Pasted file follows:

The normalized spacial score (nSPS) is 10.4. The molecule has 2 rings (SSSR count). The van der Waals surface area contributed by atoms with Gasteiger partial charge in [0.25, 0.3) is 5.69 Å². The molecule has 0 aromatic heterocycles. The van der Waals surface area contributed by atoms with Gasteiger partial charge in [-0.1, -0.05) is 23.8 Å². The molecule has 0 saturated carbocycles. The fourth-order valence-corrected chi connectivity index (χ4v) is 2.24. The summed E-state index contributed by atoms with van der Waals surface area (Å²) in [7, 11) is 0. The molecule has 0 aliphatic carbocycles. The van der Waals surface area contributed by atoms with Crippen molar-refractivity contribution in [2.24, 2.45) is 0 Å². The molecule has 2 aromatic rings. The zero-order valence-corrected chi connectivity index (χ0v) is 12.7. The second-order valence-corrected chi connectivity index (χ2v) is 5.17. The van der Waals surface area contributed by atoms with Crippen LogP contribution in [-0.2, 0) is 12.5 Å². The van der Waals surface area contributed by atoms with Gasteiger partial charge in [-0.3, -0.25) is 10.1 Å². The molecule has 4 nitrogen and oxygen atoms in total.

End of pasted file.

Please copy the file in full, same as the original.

The normalized spacial score (nSPS) is 10.4. The molecule has 2 rings (SSSR count). The van der Waals surface area contributed by atoms with Gasteiger partial charge in [0.25, 0.3) is 5.69 Å². The molecule has 0 aromatic heterocycles. The van der Waals surface area contributed by atoms with Gasteiger partial charge in [-0.1, -0.05) is 23.8 Å². The molecule has 0 saturated carbocycles. The fourth-order valence-corrected chi connectivity index (χ4v) is 2.24. The summed E-state index contributed by atoms with van der Waals surface area (Å²) in [7, 11) is 0. The molecule has 0 aliphatic carbocycles. The van der Waals surface area contributed by atoms with Crippen molar-refractivity contribution in [2.24, 2.45) is 0 Å². The molecule has 2 aromatic rings. The zero-order valence-corrected chi connectivity index (χ0v) is 12.7. The second-order valence-corrected chi connectivity index (χ2v) is 5.17. The van der Waals surface area contributed by atoms with Crippen LogP contribution in [-0.2, 0) is 12.5 Å². The van der Waals surface area contributed by atoms with Gasteiger partial charge in [-0.3, -0.25) is 10.1 Å². The molecule has 4 nitrogen and oxygen atoms in total.